of the STIS Data Handbook
describes in detail how to determine if an acquisition succeeded. We recommend the use of the tastis
tool in STSDAS
as a quick way to determine how well an acquisition worked. For ACQ
exposures, this tool will report where the target was found at the beginning of the coarse and fine locate stages, where the reference aperture projected onto the detector, and will also give the individual and total slews in units of both CCD pixels and arcseconds. For ACQ/PEAK
exposures, the tool will report the relative flux at each pointing of the peakup, the slew made, and the flux in the confirmation image. For both kinds of acquisition exposures the tastis
task will issue a warning message if the fluxes or slews reported appear to fall outside the normal range of values expected for a successful acquisition.
exposures, each raw file will contain three images, each in a separate fits image extension. The first science image extension shows the image taken at the beginning of the coarse locate phase and shows where the target was initially found. The second science image extension shows the image recorded after the coarse locate slew has been done. The third science extension shows where the image of the standard reference aperture, as illuminated by a tungsten lamp, projects onto the detector. The ACQ/PEAK raw fits file contains the final “confirmation” image of the target viewed through the aperture in the first image extension and the fluxes measured in the stepping pattern in the fourth extension. Further details of these files and their contents are discussed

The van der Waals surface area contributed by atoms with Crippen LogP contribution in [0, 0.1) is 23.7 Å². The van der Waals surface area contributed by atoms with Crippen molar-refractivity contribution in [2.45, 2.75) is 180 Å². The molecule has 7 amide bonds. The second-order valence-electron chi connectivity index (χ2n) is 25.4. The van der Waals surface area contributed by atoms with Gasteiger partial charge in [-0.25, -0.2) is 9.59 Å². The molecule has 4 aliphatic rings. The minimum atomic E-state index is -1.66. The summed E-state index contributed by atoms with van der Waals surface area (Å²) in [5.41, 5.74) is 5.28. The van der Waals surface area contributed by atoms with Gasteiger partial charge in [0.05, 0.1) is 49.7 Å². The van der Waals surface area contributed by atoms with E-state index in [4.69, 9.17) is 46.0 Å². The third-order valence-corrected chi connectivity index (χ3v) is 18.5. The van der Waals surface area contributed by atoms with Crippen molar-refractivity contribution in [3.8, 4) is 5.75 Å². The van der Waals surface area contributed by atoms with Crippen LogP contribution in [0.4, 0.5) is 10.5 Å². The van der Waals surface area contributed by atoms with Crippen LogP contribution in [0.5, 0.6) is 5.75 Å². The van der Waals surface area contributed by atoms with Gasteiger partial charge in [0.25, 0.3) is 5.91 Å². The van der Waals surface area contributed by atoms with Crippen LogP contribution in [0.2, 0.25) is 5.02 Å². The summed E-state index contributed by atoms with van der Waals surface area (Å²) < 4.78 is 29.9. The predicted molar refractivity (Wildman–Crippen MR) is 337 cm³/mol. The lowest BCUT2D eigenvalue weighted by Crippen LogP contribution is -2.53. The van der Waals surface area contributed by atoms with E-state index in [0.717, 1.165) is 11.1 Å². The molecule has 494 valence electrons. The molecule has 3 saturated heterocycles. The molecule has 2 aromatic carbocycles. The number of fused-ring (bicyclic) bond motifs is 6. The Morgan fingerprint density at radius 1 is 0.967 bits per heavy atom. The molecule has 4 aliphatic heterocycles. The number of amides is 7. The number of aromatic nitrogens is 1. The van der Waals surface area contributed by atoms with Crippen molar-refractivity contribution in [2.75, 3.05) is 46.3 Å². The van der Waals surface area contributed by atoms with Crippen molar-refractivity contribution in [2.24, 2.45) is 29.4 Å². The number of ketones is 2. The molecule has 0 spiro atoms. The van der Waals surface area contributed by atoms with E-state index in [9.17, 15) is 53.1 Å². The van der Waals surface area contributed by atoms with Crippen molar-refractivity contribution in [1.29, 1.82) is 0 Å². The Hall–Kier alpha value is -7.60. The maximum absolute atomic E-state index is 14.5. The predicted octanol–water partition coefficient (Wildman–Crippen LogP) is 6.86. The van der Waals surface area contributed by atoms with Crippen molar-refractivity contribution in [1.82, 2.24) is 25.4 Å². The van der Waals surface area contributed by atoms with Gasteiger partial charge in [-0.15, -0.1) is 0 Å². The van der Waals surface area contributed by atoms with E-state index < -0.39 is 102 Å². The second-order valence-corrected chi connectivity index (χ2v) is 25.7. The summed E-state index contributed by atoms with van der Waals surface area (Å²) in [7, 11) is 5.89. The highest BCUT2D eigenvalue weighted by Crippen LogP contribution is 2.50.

in Section 5.2 of the STIS Data Handbook.
While the tastis
tool in STSDAS is normally adequate to determine whether or not your acquisition succeeded, sometimes, especially for complex extended objects, a more complete simulation of the acquisition sequence may be useful.
Once you have your data, you can use the Target Acquisition Simulator
to determine the exact position of the source that was acquired. The TAS will take the STIS image of the initial pointing and, using the same algorithm as the flight software, tell you the location of the target, in pixel coordinates.